Argentinian football legend Diego Maradona is set to be named coach of the national side after he came out of a meeting with Argentinian Football Association president Julio Grondona on Tuesday.
The Albicelestes have been without a coach since Alfio Basile stepped down for personal reasons on October 16 and although Grondona has yet to announce it to the press, reports suggest that the official presentation will take place on Thursday.
Former Argentina coach Carlos Bilardo was also at the meeting, and it is understood he could become a technical director in the new set-up.
Maradona told Radio La Red: "My first job will be watching the players. I'll try to talk to them one by one and then work at the training camp in Ezeiza with them.
"I arrived from Georgia at 10am and three hours later I was having a shower to meet Julio (Grondona). As I was going to the meeting, I thought it was some kind of hidden camera (show).
"The direction Julio wants for the national team is the same Bilardo and I have. My job will be watching the players and picking up the ones who are in the best form."
Maradona has little coaching experience, having been in charge of Deportivo Mandiyu for two months in 1994 and Racing Club for four months in 1995.
Now, he faces the task of helping Argentina improve their form with the Albicelestes having won just one of their last seven World Cup qualifiers to lie third in the South American Zone.
The former Argentina captain told FOX Sports: "The offer from Julio Grondona attracted me a lot. As soon as it is confirmed, I will start working, but I can say I am very proud.
"I'm putting everything aside for this. There is nothing that can make me look past the national team. Today my path is the national team, my task is to talk to the players and build a solid group. I am sure the guys and Argentinian football will pull through.
"I think we must make the players understand that our shirt is the most important thing, that they cannot exchange money for glory. Glory is much more than money. I know they know that, but we must make them remember that every day.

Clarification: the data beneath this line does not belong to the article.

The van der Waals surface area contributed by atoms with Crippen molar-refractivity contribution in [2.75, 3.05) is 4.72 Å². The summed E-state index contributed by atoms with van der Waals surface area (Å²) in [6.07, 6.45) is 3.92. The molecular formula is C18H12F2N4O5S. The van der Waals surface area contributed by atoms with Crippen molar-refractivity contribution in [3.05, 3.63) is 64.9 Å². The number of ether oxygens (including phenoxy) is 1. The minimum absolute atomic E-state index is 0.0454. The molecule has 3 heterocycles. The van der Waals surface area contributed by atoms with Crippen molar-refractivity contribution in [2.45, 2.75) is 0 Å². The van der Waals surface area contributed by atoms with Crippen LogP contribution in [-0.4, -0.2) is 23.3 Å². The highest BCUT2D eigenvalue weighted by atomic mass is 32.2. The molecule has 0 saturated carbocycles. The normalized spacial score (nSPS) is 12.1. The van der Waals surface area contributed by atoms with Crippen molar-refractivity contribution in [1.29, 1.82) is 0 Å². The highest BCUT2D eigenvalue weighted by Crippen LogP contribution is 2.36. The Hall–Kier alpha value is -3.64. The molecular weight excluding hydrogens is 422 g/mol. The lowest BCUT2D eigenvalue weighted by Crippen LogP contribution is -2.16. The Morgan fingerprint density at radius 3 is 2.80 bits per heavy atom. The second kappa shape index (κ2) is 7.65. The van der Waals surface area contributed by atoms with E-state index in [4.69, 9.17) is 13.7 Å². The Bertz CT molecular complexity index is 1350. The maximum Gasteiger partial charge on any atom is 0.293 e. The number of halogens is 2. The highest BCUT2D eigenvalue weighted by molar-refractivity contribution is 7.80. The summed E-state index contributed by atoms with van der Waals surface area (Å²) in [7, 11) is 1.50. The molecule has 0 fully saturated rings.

"We have enough quality to calm the nation. The road to the World Cup is not easy, but I believe in the Argentinian players. Everybody wants to play at the World Cup but we must show our traditions and our style on the field."
Prior to the meeting, Grondona told Uruguayan radio station Colonia the Argentinian Football Association were considering ditching the traditional one-coach system in favour of a committee.
"Responsibility cannot only be on one person and we are analysing whether we continue with the one-coach system or we change it by forming a coaching body," Grondona told Colonia.
"One person can never control everything. That system is not working. Coaches are only staying in charge for two or three games. When a forward misses a goal, everybody is looking at the coach and immediately pointing at him.
"I really don't know if all the coaches agree with the idea of a group. Anyway, we are not in a hurry."
Meanwhile, Pedro Troglio, coach of Paraguayan club Cerro Porteno, claims he has already been approached by Maradona to become a member of the new Argentina set-up.
"I am extremely happy, but I must keep my feet on the ground," Maradona's former international team-mate told the Ole newspaper. "The world's best player has called me.
"It was a huge surprise. Being aware that your name is included as possible coaching staff is amazing, but we'll have to wait to see whether Diego is selected."
The 48-year-old Maradona - who almost single-handedly led Argentina to the 1986 World Cup trophy - won crucial support last week in his bid to become the next Argentina coach when the man charged with finding Alfio Basile's successor threw his weight behind the World Cup winning skipper.
"I'd like Maradona to be the next coach," said Noray Nakis, the president of the Argentina Football Association (AFA) selection commission.
Maradona faced competition for the job from Carlos Bianchi, the former coach of Boca Juniors, whom he led to four national league titles, San Lorenzo coach Miguel Angel Russo and Sergio Batista who took the Under-23 squad to Olympic gold in Beijing in August.
Liverpool and Argentina midfielder Javier Mascherano said that Maradona, widely regarded as the world's greatest ever footballer, is an ideal candidate to take the reins.
"Maradona can contribute to the team all of his experience," he told the Daily Mail. "What he has given us as a player, no other player could give that to Argentina. He has given us so much."
Maradona is not expected to take charge of the team until after the friendly against Scotland on November 19, a game in which Under-21 boss Batista will probably oversee.
His first official game as coach should be a friendly against France on February 11.